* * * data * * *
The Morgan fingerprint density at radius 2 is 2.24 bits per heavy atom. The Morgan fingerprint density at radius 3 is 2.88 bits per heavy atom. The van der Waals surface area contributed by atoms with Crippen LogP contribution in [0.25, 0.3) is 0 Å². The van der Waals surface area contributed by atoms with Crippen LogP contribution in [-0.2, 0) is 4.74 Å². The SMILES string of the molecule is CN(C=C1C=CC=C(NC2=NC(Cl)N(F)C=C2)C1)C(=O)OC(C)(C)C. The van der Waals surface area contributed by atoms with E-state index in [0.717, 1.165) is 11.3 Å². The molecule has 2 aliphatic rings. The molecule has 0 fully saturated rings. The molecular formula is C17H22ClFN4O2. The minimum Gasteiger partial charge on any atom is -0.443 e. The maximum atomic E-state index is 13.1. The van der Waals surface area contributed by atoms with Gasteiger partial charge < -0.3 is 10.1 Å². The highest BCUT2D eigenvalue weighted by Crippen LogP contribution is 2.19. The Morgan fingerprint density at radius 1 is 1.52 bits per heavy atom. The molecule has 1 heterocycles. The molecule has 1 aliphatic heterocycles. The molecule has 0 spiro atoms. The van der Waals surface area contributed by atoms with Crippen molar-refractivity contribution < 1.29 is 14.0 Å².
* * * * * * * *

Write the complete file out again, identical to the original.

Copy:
The Morgan fingerprint density at radius 2 is 2.24 bits per heavy atom. The Morgan fingerprint density at radius 3 is 2.88 bits per heavy atom. The van der Waals surface area contributed by atoms with Crippen LogP contribution in [0.25, 0.3) is 0 Å². The van der Waals surface area contributed by atoms with Crippen LogP contribution in [-0.2, 0) is 4.74 Å². The SMILES string of the molecule is CN(C=C1C=CC=C(NC2=NC(Cl)N(F)C=C2)C1)C(=O)OC(C)(C)C. The van der Waals surface area contributed by atoms with E-state index in [0.717, 1.165) is 11.3 Å². The molecule has 2 aliphatic rings. The molecule has 0 fully saturated rings. The molecular formula is C17H22ClFN4O2. The minimum Gasteiger partial charge on any atom is -0.443 e. The maximum atomic E-state index is 13.1. The van der Waals surface area contributed by atoms with Gasteiger partial charge < -0.3 is 10.1 Å². The highest BCUT2D eigenvalue weighted by Crippen LogP contribution is 2.19. The Morgan fingerprint density at radius 1 is 1.52 bits per heavy atom. The molecule has 1 heterocycles. The molecule has 1 aliphatic heterocycles. The molecule has 0 spiro atoms. The van der Waals surface area contributed by atoms with Crippen molar-refractivity contribution < 1.29 is 14.0 Å².